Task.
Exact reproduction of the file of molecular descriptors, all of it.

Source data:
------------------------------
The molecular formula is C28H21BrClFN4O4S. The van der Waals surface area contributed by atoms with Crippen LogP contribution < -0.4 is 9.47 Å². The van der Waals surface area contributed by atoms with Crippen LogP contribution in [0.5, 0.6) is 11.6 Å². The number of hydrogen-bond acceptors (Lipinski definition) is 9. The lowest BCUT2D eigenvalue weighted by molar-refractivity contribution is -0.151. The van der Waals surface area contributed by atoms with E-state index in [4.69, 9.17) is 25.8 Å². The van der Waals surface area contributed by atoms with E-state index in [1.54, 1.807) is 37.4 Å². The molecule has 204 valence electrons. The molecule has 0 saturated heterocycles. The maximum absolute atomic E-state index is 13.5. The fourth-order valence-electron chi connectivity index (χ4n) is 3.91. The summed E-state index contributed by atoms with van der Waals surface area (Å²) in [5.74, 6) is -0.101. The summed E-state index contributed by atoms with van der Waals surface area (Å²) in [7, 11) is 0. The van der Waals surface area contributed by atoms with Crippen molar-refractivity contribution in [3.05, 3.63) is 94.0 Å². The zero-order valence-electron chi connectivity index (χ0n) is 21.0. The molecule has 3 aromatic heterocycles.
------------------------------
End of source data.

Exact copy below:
The molecular formula is C28H21BrClFN4O4S. The van der Waals surface area contributed by atoms with Crippen LogP contribution < -0.4 is 9.47 Å². The van der Waals surface area contributed by atoms with Crippen LogP contribution in [0.5, 0.6) is 11.6 Å². The number of hydrogen-bond acceptors (Lipinski definition) is 9. The lowest BCUT2D eigenvalue weighted by molar-refractivity contribution is -0.151. The van der Waals surface area contributed by atoms with E-state index in [4.69, 9.17) is 25.8 Å². The van der Waals surface area contributed by atoms with E-state index in [1.54, 1.807) is 37.4 Å². The molecule has 204 valence electrons. The molecule has 0 saturated heterocycles. The maximum absolute atomic E-state index is 13.5. The fourth-order valence-electron chi connectivity index (χ4n) is 3.91. The summed E-state index contributed by atoms with van der Waals surface area (Å²) in [5.74, 6) is -0.101. The summed E-state index contributed by atoms with van der Waals surface area (Å²) in [7, 11) is 0. The van der Waals surface area contributed by atoms with Crippen molar-refractivity contribution in [3.05, 3.63) is 94.0 Å². The zero-order valence-electron chi connectivity index (χ0n) is 21.0. The molecule has 3 aromatic heterocycles.